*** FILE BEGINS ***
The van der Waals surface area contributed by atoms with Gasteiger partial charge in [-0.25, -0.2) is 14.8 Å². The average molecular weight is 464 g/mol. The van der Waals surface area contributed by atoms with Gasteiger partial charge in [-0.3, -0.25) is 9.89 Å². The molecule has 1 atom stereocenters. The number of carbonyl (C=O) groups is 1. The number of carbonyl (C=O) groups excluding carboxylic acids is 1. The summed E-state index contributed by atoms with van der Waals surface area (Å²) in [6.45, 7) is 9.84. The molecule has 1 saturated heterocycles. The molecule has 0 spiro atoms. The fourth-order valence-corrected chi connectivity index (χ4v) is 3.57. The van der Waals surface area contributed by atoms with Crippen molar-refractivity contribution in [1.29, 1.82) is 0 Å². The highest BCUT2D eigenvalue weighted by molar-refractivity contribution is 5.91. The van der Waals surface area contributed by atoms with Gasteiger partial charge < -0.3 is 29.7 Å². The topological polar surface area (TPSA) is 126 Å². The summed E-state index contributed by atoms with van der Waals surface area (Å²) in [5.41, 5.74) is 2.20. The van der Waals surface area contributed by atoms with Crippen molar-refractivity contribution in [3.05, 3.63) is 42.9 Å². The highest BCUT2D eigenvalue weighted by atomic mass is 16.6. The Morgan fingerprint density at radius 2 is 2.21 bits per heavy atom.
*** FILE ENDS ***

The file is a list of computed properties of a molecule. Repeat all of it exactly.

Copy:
The van der Waals surface area contributed by atoms with Gasteiger partial charge in [-0.25, -0.2) is 14.8 Å². The average molecular weight is 464 g/mol. The van der Waals surface area contributed by atoms with Gasteiger partial charge in [-0.3, -0.25) is 9.89 Å². The molecule has 1 atom stereocenters. The number of carbonyl (C=O) groups is 1. The number of carbonyl (C=O) groups excluding carboxylic acids is 1. The summed E-state index contributed by atoms with van der Waals surface area (Å²) in [6.45, 7) is 9.84. The molecule has 1 saturated heterocycles. The molecule has 0 spiro atoms. The fourth-order valence-corrected chi connectivity index (χ4v) is 3.57. The van der Waals surface area contributed by atoms with Crippen molar-refractivity contribution in [1.29, 1.82) is 0 Å². The highest BCUT2D eigenvalue weighted by molar-refractivity contribution is 5.91. The van der Waals surface area contributed by atoms with Gasteiger partial charge < -0.3 is 29.7 Å². The topological polar surface area (TPSA) is 126 Å². The summed E-state index contributed by atoms with van der Waals surface area (Å²) in [5.41, 5.74) is 2.20. The van der Waals surface area contributed by atoms with Crippen molar-refractivity contribution in [3.05, 3.63) is 42.9 Å². The highest BCUT2D eigenvalue weighted by atomic mass is 16.6. The Morgan fingerprint density at radius 2 is 2.21 bits per heavy atom.